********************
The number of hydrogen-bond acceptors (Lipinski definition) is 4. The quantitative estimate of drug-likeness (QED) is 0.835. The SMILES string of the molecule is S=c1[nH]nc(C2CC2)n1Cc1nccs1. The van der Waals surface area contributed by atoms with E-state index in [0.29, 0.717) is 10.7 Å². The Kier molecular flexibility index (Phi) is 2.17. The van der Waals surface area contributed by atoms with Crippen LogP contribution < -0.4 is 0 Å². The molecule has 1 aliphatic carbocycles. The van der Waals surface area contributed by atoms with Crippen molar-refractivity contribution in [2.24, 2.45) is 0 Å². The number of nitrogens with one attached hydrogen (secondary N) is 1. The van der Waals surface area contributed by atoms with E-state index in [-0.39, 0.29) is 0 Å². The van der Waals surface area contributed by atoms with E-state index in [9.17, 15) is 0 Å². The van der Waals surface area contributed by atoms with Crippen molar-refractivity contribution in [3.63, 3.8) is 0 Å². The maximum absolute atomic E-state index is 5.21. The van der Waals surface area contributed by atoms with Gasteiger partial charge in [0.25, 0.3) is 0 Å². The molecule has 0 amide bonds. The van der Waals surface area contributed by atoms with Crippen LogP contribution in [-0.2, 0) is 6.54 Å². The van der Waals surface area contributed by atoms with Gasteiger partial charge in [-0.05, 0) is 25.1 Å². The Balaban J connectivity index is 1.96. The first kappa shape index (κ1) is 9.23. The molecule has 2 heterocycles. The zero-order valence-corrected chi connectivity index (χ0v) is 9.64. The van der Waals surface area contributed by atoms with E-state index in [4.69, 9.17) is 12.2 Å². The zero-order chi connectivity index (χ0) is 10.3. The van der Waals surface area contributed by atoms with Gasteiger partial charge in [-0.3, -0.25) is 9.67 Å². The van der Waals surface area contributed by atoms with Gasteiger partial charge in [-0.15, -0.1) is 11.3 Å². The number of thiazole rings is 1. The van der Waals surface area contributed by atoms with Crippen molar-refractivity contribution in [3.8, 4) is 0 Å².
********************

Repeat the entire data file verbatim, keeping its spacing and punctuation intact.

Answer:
The number of hydrogen-bond acceptors (Lipinski definition) is 4. The quantitative estimate of drug-likeness (QED) is 0.835. The SMILES string of the molecule is S=c1[nH]nc(C2CC2)n1Cc1nccs1. The van der Waals surface area contributed by atoms with E-state index in [0.29, 0.717) is 10.7 Å². The Kier molecular flexibility index (Phi) is 2.17. The van der Waals surface area contributed by atoms with Crippen LogP contribution < -0.4 is 0 Å². The molecule has 1 aliphatic carbocycles. The van der Waals surface area contributed by atoms with Crippen molar-refractivity contribution in [2.24, 2.45) is 0 Å². The number of nitrogens with one attached hydrogen (secondary N) is 1. The van der Waals surface area contributed by atoms with E-state index in [-0.39, 0.29) is 0 Å². The van der Waals surface area contributed by atoms with E-state index in [9.17, 15) is 0 Å². The van der Waals surface area contributed by atoms with Crippen molar-refractivity contribution in [3.63, 3.8) is 0 Å². The maximum absolute atomic E-state index is 5.21. The van der Waals surface area contributed by atoms with Gasteiger partial charge in [0.25, 0.3) is 0 Å². The molecule has 0 amide bonds. The van der Waals surface area contributed by atoms with Crippen LogP contribution in [-0.2, 0) is 6.54 Å². The van der Waals surface area contributed by atoms with Gasteiger partial charge in [-0.05, 0) is 25.1 Å². The Balaban J connectivity index is 1.96. The first kappa shape index (κ1) is 9.23. The molecule has 2 heterocycles. The zero-order valence-corrected chi connectivity index (χ0v) is 9.64. The van der Waals surface area contributed by atoms with E-state index in [4.69, 9.17) is 12.2 Å². The zero-order chi connectivity index (χ0) is 10.3. The van der Waals surface area contributed by atoms with Gasteiger partial charge in [-0.3, -0.25) is 9.67 Å². The van der Waals surface area contributed by atoms with Gasteiger partial charge in [-0.15, -0.1) is 11.3 Å². The number of thiazole rings is 1. The van der Waals surface area contributed by atoms with Crippen molar-refractivity contribution in [3.8, 4) is 0 Å².